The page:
For those who chase down large stripers from the boat, we all know fishing live Atlantic menhaden is a deadly tactic. We also know there is more than one way to fish a menhaden, bunker, pogy or whatever you refer to them as locally. Many snag their bait, place it in a livewell and motor to other spots to fish. Others might snag their bait, reel it in quickly and re-hook the bait onto a waiting heavy-duty conventional outfit. Still others, like myself, often snag the bait and leave it right there on the snagger as the boat drifts off the main school of bait. Last season this latter technique, what I call the “snag and drag,” was the most effective menhaden fishing technique for us.
We work the waters of Narragansett Bay a lot in the spring and early summer for large keepers, but the technique works anywhere that large schools of menhaden congregate. In order to take a large bait like an adult menhaden a striper has to be big, generally at least over 36 inches long, though I have seen smaller, aggressive keepers able to subdue these large prey items.
Past experience has shown us that big stripers usually lurk under or very close to schools of menhaden, and the fishfinder often confirms that fact. So, if the bigger stripers are foraging right under the bait you are snagging, why snag a bunch of them and take them to other places to fish? Our thinking is to fish them right where we snag them in the most likely place to find a large striper.
Getting Down to Business
The snag and drag technique is quite simple. Get a heavy-duty spinning rod with a heavy-duty reel. I like to use braided line (30- or 40-pound test Power Pro) on the reel because of the superior feel of braid. At the terminal end of the line, I set up a 3-foot leader of 30- or 40-pound mono with the snagger snapped or tied at the very end.
We motor around an area as we search for surface flips or whirls that give away the presence of menhaden schools. Then, the snagging begins. I like to just cast my snagger to the area where the menhaden were last seen. I let the snagger sink a bit and reel slowly. I only pull if I feel the slightest bump or bang on the rod tip. The braided line will transmit any movement of fish up to your rod tip.
Once the menhaden is snagged, just hold it in place. The boat will drift along and carry the snagged offering away from the main school. Because your snagged bait is getting pulled from the main school of bait, any stripers under or near that school key on the one wounded baitfish or the one being pulled from the security of the main school. Even with thousands of fish in the main school, your snagged bait should be the one that stands out and the one that is attacked!
When a bass keys on your bait, it begins by picking up speed, frantically pulling your rod tip. You then feel a sudden jolt as the predator grabs the bait. At this point the striper usually begins to run with the bait. This is where you should let the fish pull the rod tip down and then strike back hard. Note that we do not open the bail and let the striper pull off a lot of line. For the most part, we are hoping for a catch-and release catch, and that quick strike usually results in a lip or mouth-hooked fish. If you allow the fish to pull off a lot of line on a long take, you will most likely end up with a gut-hooked fish.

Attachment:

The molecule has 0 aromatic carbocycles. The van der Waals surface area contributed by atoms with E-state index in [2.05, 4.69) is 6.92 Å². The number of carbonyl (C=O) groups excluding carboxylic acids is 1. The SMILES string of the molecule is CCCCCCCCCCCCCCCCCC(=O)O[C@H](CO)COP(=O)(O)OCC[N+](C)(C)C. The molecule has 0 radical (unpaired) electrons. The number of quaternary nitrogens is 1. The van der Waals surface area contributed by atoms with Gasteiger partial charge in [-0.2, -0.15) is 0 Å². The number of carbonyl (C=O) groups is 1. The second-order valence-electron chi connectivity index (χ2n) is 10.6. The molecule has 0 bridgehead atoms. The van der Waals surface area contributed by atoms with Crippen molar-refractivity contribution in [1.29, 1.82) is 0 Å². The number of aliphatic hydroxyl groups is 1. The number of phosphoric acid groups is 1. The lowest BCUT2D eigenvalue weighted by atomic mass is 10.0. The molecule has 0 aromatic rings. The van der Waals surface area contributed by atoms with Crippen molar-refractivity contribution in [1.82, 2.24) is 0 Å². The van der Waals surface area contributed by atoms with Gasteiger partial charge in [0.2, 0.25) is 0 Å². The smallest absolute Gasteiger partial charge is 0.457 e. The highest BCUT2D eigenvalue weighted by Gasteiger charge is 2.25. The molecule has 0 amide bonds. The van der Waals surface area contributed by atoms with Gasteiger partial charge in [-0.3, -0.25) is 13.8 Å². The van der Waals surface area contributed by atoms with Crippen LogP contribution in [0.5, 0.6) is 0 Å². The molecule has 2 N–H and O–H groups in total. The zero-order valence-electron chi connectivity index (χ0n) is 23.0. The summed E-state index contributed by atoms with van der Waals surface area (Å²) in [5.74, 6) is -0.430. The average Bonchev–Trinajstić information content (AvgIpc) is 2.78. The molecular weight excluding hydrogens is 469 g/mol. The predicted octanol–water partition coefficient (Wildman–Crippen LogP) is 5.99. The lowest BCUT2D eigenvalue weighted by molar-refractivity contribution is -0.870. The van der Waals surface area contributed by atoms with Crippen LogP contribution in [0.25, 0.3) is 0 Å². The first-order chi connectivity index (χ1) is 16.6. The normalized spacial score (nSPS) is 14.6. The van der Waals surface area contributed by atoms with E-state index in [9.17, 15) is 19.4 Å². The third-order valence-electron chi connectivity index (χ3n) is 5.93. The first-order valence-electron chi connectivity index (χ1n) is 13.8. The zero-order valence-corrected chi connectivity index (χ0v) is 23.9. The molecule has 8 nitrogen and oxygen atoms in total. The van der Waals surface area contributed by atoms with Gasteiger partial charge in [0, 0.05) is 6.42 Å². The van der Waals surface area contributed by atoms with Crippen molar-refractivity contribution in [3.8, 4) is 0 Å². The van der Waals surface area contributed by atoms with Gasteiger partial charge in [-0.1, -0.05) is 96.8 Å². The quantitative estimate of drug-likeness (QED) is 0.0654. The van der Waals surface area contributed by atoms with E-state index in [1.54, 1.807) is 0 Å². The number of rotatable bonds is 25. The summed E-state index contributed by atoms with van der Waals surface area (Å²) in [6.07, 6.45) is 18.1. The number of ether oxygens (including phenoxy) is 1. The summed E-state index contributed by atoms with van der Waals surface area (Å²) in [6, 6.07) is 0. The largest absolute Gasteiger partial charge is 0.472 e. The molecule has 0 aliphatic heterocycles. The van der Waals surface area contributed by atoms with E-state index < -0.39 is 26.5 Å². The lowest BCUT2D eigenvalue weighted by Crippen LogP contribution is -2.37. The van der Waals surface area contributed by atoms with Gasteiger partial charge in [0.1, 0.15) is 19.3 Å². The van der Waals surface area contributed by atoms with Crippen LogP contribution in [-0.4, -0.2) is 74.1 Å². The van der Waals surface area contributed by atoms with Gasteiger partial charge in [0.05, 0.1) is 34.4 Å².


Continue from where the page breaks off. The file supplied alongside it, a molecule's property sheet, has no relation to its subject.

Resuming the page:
On one particular fabulous outing last year three of us in my brother’s boat ended up catching a whopping 40 keepers (up to 45 inches) in a few hours of snag and drag fishing. Of those 40 fish, all but two fish were lip or mouth-hooked. Thirty-eight of those 40 big fish were released while the two badly-hooked fish were kept.
Watch Down Below
We are constantly monitoring our fishfinder when chasing down schools of menhaden. You will come across schools of menhaden that might not have large fish under them or around them. Most of the time you will see that on the fishfinder, and in those instances, nothing will take your snagged offering. When that happens, we motor off to find other schools of bait. It is often a matter of finding the right school of bait that has good numbers of big stripers under them. There were days last year when we could find dozens of schools of menhaden in ‘Gansett Bay. Some had big stripers under them, some did not, but the hunt was part of the fun.
While this is a boating article, I can tell you that I have landed many big stripers from shore while using snagged menhaden. The idea in this case is to snag a bait and let it swim close to the area where it was snagged. If snagged way out, you might even want to reel it slowly, making this similar to the boat’s drift. Two years ago, my son Jon, landed the biggest striper of the year from shore in our family using this shore technique.
Southern New England waters should see a big influx of adult menhaden starting in mid-May, and their numbers should swell into June. Those dates coincide with the arrival of large stripers into southern New England waters. Snag and drag is one heck of an effective means to catch those oversized keepers in the early going. Keep your eyes open for schools of menhaden and have the snagger ready to go!